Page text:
This Month's Focus: Unilateral Work

This Month's Focus: Unilateral Work

This Month's Focus: Unilateral Work

This month we are exploring movements that are one-sided, or exercises in which limbs move independently of one another. Think single arm presses, split squats, turkish get ups, waiter's walks, pistols, lunges, single leg jumps, etc. There are several reasons to include unilateral work in your training; here are just a few of the benefits:

  • Improve stability, balance, and coordination. It takes a lot more effort to stabilize your body when both sides are not doing the exact same thing at the exact same time. You may find you need to use lighter weights, a lower box, etc., but you'll benefit by learning to hold your midline tight, and to use your breathing and your eyes more effectively.

 

  • Discover and correct imbalances. You probably find that one arm is stronger than the other, or one knee tends to start buckling in first when your squats get heavy. Maybe you can do a pistol on one leg but not the other. Barbells are great training tools for moving heavy loads, but often times your stronger side can get away with doing more work and compensating for your weaker side. Incorporating more single sided kettlebell and dumbbell training into your strength work will force you to do the same load on both sides. Your bilateral movements will thank you later.

 

  • Strengthen your joints and core.

    The instability of having dumbbells and not barbells asks for a lot more effort from your joint capsules (i.e. shoulders, elbows, wrists) to steady the load. This capacity simply cannot be exploited to the same degree through typical barbell training. The connective tissue of each joint will be trained to get stronger also, contributing to its overall health. - See more at: http://www.mensfitness.com/training/pro-tips/question-week-unilateral-training#sthash.yA9IpZYd.dpuf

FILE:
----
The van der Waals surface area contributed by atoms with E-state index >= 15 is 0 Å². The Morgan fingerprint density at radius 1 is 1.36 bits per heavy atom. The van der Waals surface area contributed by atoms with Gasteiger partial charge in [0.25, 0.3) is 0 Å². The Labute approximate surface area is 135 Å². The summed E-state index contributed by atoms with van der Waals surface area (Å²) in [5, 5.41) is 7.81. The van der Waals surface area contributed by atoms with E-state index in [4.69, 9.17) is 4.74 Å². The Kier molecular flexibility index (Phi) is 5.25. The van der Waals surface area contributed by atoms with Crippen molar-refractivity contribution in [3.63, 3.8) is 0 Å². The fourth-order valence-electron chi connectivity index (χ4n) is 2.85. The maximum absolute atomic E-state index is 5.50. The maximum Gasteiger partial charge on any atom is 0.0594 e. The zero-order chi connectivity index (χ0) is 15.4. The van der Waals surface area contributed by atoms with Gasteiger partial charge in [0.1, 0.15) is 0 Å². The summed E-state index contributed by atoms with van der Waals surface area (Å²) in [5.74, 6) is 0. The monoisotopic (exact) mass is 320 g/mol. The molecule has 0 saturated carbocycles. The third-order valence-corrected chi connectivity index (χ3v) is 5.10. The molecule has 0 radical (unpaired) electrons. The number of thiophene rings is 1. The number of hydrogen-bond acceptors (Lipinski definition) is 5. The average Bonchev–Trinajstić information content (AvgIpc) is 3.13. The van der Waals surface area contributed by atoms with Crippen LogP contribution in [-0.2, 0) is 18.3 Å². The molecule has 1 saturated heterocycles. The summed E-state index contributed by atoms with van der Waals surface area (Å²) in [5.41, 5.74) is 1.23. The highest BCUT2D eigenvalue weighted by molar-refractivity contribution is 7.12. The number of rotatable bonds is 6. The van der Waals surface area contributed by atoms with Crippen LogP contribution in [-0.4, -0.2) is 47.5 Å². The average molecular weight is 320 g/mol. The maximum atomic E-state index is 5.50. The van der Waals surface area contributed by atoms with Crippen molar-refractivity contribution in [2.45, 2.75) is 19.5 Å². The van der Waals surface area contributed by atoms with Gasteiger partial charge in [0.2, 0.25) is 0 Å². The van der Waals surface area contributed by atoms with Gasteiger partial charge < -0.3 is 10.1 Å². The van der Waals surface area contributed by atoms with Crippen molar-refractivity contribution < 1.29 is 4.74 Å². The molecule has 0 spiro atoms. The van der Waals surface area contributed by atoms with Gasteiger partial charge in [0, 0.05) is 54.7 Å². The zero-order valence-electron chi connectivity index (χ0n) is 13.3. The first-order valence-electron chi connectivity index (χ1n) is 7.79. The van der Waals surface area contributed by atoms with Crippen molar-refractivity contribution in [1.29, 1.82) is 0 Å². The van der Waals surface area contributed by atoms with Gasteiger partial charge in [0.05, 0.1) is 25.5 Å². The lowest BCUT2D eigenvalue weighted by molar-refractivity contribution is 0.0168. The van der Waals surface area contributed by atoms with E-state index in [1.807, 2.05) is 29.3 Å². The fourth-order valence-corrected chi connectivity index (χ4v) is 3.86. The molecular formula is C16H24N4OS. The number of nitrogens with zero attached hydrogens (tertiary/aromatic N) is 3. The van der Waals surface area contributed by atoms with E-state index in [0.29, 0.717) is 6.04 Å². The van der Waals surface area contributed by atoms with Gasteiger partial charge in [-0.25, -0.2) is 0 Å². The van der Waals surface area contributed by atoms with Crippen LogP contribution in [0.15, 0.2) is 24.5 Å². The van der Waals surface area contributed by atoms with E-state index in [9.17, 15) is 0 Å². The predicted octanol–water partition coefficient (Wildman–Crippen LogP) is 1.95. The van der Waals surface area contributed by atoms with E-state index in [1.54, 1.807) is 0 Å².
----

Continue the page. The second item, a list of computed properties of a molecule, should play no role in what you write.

The instability of having dumbbells and not barbells asks for a lot more effort from your joint capsules (i.e. shoulders, elbows, wrists) to steady the load. This capacity simply cannot be exploited to the same degree through typical barbell training. The connective tissue of each joint will be trained to get stronger also, contributing to its overall health. - See more at: http://www.mensfitness.com/training/pro-tips/question-week-unilateral-training#sthash.yA9IpZYd.dpuf

     As described by Lee Boyce of MensFitness.com, "The instability of having dumbbells and not barbells asks for a lot more effort from your joint capsules (i.e. shoulders, elbows, wrists) to steady the load. This capacity simply cannot be exploited to the same degree through typical barbell training. The connective tissue of each joint will be trained to get stronger also, contributing to its overall health...Joint stability aside, unilateral training will also help core strength. In any typical single arm or single leg movement, the body will have the propensity to ‘lean’ or twist in order to accommodate for the load being lifted on only one side. Keeping a straight body (or, making it look as though there’s an even load on each side) means twice as much work for the abdominals." (See more at: http://www.mensfitness.com/training/pro-tips/question-week-unilateral-training#sthash.4NjE1DAD.dpuf.)

 

  • Improve athletic performance and everyday functional movement. Think about various sports and activities you do and you quickly realize that most of them involve unilateral movements. Throwing a football, kicking, punching, bowling, swinging a tennis racket (golf club, baseball bat, etc.), catching a baseball, swimming freestyle or side stroke, and even running are all done with one arm or leg at a time. Consider everyday tasks like carrying a grocery bag or a heavy suitcase in one hand. In the real world, we often find ourselves moving our arms or legs independently of each other, so it only makes sense to train our bodies to safely perform one-sided movements. 

 

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